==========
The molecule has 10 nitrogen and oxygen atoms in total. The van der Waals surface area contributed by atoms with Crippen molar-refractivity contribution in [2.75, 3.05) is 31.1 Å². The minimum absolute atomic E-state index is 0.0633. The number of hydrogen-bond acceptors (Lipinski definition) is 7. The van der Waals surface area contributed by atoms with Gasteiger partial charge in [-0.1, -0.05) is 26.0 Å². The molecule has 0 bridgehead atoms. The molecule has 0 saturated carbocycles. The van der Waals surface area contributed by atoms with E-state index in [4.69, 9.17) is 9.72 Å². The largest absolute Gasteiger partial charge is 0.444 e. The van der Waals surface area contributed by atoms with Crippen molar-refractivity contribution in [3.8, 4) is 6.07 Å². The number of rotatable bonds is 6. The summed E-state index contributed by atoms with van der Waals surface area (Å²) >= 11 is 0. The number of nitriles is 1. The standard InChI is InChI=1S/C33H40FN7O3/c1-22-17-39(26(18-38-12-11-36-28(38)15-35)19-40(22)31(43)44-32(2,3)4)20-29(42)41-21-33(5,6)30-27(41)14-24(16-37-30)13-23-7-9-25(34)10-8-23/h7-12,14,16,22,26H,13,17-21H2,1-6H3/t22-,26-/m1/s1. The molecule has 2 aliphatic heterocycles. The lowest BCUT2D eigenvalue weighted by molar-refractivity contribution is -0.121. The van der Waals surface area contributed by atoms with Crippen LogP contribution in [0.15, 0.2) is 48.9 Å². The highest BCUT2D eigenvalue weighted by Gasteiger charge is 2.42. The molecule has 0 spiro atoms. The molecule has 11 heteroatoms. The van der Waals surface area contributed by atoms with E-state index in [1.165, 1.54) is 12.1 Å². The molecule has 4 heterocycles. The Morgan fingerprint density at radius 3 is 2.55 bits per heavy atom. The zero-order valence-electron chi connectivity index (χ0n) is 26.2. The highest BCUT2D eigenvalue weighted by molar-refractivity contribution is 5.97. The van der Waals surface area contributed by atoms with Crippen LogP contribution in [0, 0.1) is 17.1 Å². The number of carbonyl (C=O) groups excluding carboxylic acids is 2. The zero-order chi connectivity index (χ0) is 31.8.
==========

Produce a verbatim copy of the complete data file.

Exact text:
The molecule has 10 nitrogen and oxygen atoms in total. The van der Waals surface area contributed by atoms with Crippen molar-refractivity contribution in [2.75, 3.05) is 31.1 Å². The minimum absolute atomic E-state index is 0.0633. The number of hydrogen-bond acceptors (Lipinski definition) is 7. The van der Waals surface area contributed by atoms with Gasteiger partial charge in [-0.1, -0.05) is 26.0 Å². The molecule has 0 bridgehead atoms. The molecule has 0 saturated carbocycles. The van der Waals surface area contributed by atoms with E-state index in [4.69, 9.17) is 9.72 Å². The largest absolute Gasteiger partial charge is 0.444 e. The van der Waals surface area contributed by atoms with Crippen molar-refractivity contribution in [3.8, 4) is 6.07 Å². The number of rotatable bonds is 6. The summed E-state index contributed by atoms with van der Waals surface area (Å²) >= 11 is 0. The number of nitriles is 1. The standard InChI is InChI=1S/C33H40FN7O3/c1-22-17-39(26(18-38-12-11-36-28(38)15-35)19-40(22)31(43)44-32(2,3)4)20-29(42)41-21-33(5,6)30-27(41)14-24(16-37-30)13-23-7-9-25(34)10-8-23/h7-12,14,16,22,26H,13,17-21H2,1-6H3/t22-,26-/m1/s1. The molecule has 2 aliphatic heterocycles. The lowest BCUT2D eigenvalue weighted by molar-refractivity contribution is -0.121. The van der Waals surface area contributed by atoms with Crippen LogP contribution in [0.15, 0.2) is 48.9 Å². The highest BCUT2D eigenvalue weighted by Gasteiger charge is 2.42. The molecule has 0 spiro atoms. The molecule has 11 heteroatoms. The van der Waals surface area contributed by atoms with E-state index in [1.165, 1.54) is 12.1 Å². The molecule has 4 heterocycles. The Morgan fingerprint density at radius 3 is 2.55 bits per heavy atom. The zero-order valence-electron chi connectivity index (χ0n) is 26.2. The highest BCUT2D eigenvalue weighted by molar-refractivity contribution is 5.97. The van der Waals surface area contributed by atoms with Crippen LogP contribution in [0, 0.1) is 17.1 Å². The number of carbonyl (C=O) groups excluding carboxylic acids is 2. The zero-order chi connectivity index (χ0) is 31.8.